National is locking future taxpayers into paying $125 million a year for Transmission Gully for a quarter of a century even though the traffic volumes don’t justify building it
The National Government’s choice of an ‘availability model’ for the Transmission Gully Public-Private Partnership means that taxpayers foot the bill for this $3 billion duplicate motorway whether traffic volumes are as high as forecast or not, Green Party transport spokesperson Julie Anne Genter said today.
It has been reported today that the Transmission Gully Public-Private Partnership (PPP) may not be tolled and that the private consortium will be paid the same amount by the Government regardless of traffic volumes under what is known as the ‘availability model’. New Zealand Contractors Federation chief executive Jeremy Sole has said that tolling couldn’t fund Transmission Gully because “the patronage isn’t there”. The Government’s forecasts assume traffic volume growth on Transmission Gully, even though traffic volumes on the existing route have actually been falling for the past five years.
“National is locking future taxpayers into paying $125 million a year for Transmission Gully for a quarter of a century even though the traffic volumes don’t justify building it,” said Ms Genter.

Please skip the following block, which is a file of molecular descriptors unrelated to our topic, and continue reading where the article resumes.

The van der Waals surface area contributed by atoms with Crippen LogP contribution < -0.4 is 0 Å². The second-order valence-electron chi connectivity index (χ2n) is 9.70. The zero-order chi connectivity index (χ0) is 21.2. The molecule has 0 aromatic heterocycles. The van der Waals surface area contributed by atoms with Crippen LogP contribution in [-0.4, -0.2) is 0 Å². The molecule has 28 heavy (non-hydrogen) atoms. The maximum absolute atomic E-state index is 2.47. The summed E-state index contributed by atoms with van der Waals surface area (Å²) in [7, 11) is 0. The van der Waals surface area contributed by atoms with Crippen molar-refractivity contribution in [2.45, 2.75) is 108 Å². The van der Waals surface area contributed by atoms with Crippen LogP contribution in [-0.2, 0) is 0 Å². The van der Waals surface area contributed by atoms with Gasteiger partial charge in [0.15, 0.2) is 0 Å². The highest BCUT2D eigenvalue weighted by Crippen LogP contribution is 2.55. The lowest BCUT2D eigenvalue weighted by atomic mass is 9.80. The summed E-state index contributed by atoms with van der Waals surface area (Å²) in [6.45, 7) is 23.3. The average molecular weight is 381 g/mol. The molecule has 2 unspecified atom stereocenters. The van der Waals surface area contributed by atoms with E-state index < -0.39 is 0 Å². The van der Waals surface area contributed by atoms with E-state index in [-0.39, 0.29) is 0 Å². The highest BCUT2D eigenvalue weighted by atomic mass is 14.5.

“Jeremy Sole is right when he says ‘the patronage isn’t there’ for Transmission Gully to pay for itself as a toll road. The costs are so high and the traffic volumes so low that toll would have to be $15 each way to cover its cost – far higher than road users would pay. That just highlights what an uneconomic project this is. It makes no sense to force the taxpayer to shoulder this $3 billion burden instead.
“The justification for PPPs is supposedly that they shift demand risk from taxpayers to the private sector but National has decided that the private consortium running Transmission Gully will be paid by the taxpayer whether traffic volumes are as high as forecast or not.
“That means the PPP is really just a very high-interest loan that the public will be paying back to the tune of $125 million a year for 25 years.
“National’s plan is to build a 27 kilometre duplicate motorway at a cost of $3 billion, or $100,000 a metre, to service just 10,000 commuters and the taxpayer will be forced pick up the tab. Taxpayers deserve better value for their money. We have the opportunity to be building a smarter, more cost-efficient transport system that will be better for all travellers, whether they drive, take public transport, walk, or cycle,” said Ms Genter.